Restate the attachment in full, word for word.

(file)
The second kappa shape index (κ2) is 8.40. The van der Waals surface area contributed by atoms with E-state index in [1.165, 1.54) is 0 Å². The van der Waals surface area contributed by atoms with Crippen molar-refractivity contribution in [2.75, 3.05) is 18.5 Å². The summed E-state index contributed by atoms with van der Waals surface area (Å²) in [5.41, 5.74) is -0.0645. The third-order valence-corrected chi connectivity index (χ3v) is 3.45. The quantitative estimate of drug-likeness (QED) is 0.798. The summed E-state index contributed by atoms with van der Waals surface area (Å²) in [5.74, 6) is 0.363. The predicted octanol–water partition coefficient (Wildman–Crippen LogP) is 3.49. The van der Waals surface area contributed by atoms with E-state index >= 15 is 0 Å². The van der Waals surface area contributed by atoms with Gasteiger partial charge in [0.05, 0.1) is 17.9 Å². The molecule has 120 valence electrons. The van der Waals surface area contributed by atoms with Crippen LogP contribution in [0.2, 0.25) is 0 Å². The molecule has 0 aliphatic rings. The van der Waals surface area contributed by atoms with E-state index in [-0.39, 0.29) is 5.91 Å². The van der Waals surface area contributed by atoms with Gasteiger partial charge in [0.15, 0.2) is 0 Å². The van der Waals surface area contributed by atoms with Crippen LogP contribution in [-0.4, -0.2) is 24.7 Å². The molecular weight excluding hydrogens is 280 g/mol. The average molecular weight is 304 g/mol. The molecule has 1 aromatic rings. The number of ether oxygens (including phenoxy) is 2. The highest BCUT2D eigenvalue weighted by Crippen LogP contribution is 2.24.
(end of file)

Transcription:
The second kappa shape index (κ2) is 8.40. The van der Waals surface area contributed by atoms with E-state index in [1.165, 1.54) is 0 Å². The van der Waals surface area contributed by atoms with Crippen molar-refractivity contribution in [2.75, 3.05) is 18.5 Å². The summed E-state index contributed by atoms with van der Waals surface area (Å²) in [5.41, 5.74) is -0.0645. The third-order valence-corrected chi connectivity index (χ3v) is 3.45. The quantitative estimate of drug-likeness (QED) is 0.798. The summed E-state index contributed by atoms with van der Waals surface area (Å²) in [5.74, 6) is 0.363. The predicted octanol–water partition coefficient (Wildman–Crippen LogP) is 3.49. The van der Waals surface area contributed by atoms with E-state index >= 15 is 0 Å². The van der Waals surface area contributed by atoms with Gasteiger partial charge in [0.05, 0.1) is 17.9 Å². The molecule has 120 valence electrons. The van der Waals surface area contributed by atoms with Crippen LogP contribution in [0.2, 0.25) is 0 Å². The molecule has 0 aliphatic rings. The van der Waals surface area contributed by atoms with E-state index in [-0.39, 0.29) is 5.91 Å². The van der Waals surface area contributed by atoms with Gasteiger partial charge in [0.15, 0.2) is 0 Å². The van der Waals surface area contributed by atoms with Crippen LogP contribution in [-0.4, -0.2) is 24.7 Å². The molecular weight excluding hydrogens is 280 g/mol. The average molecular weight is 304 g/mol. The molecule has 1 aromatic rings. The number of ether oxygens (including phenoxy) is 2. The highest BCUT2D eigenvalue weighted by Crippen LogP contribution is 2.24.